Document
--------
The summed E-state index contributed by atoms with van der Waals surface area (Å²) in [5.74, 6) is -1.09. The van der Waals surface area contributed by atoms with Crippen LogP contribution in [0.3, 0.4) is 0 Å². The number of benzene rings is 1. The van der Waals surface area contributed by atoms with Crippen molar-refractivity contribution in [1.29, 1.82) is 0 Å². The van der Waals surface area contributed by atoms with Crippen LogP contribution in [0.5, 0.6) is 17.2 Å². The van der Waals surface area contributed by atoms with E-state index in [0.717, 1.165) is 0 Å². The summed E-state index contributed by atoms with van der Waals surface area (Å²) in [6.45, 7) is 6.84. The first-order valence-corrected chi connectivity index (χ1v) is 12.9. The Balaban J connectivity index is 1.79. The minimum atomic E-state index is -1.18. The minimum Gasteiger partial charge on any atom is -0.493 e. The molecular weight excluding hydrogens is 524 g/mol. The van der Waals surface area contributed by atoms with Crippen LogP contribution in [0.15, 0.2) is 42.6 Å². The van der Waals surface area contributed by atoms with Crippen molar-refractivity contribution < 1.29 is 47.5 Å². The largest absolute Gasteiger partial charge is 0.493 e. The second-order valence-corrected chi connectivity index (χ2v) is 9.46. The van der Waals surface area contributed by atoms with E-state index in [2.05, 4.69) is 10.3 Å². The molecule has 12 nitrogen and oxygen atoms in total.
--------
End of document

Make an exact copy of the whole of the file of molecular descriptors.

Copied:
The summed E-state index contributed by atoms with van der Waals surface area (Å²) in [5.74, 6) is -1.09. The van der Waals surface area contributed by atoms with Crippen LogP contribution in [0.3, 0.4) is 0 Å². The number of benzene rings is 1. The van der Waals surface area contributed by atoms with Crippen molar-refractivity contribution in [1.29, 1.82) is 0 Å². The van der Waals surface area contributed by atoms with Crippen LogP contribution in [0.5, 0.6) is 17.2 Å². The van der Waals surface area contributed by atoms with E-state index in [0.717, 1.165) is 0 Å². The summed E-state index contributed by atoms with van der Waals surface area (Å²) in [6.45, 7) is 6.84. The first-order valence-corrected chi connectivity index (χ1v) is 12.9. The Balaban J connectivity index is 1.79. The minimum atomic E-state index is -1.18. The minimum Gasteiger partial charge on any atom is -0.493 e. The molecular weight excluding hydrogens is 524 g/mol. The van der Waals surface area contributed by atoms with Crippen LogP contribution in [0.15, 0.2) is 42.6 Å². The van der Waals surface area contributed by atoms with Crippen molar-refractivity contribution < 1.29 is 47.5 Å². The largest absolute Gasteiger partial charge is 0.493 e. The second-order valence-corrected chi connectivity index (χ2v) is 9.46. The van der Waals surface area contributed by atoms with E-state index in [2.05, 4.69) is 10.3 Å². The molecule has 12 nitrogen and oxygen atoms in total.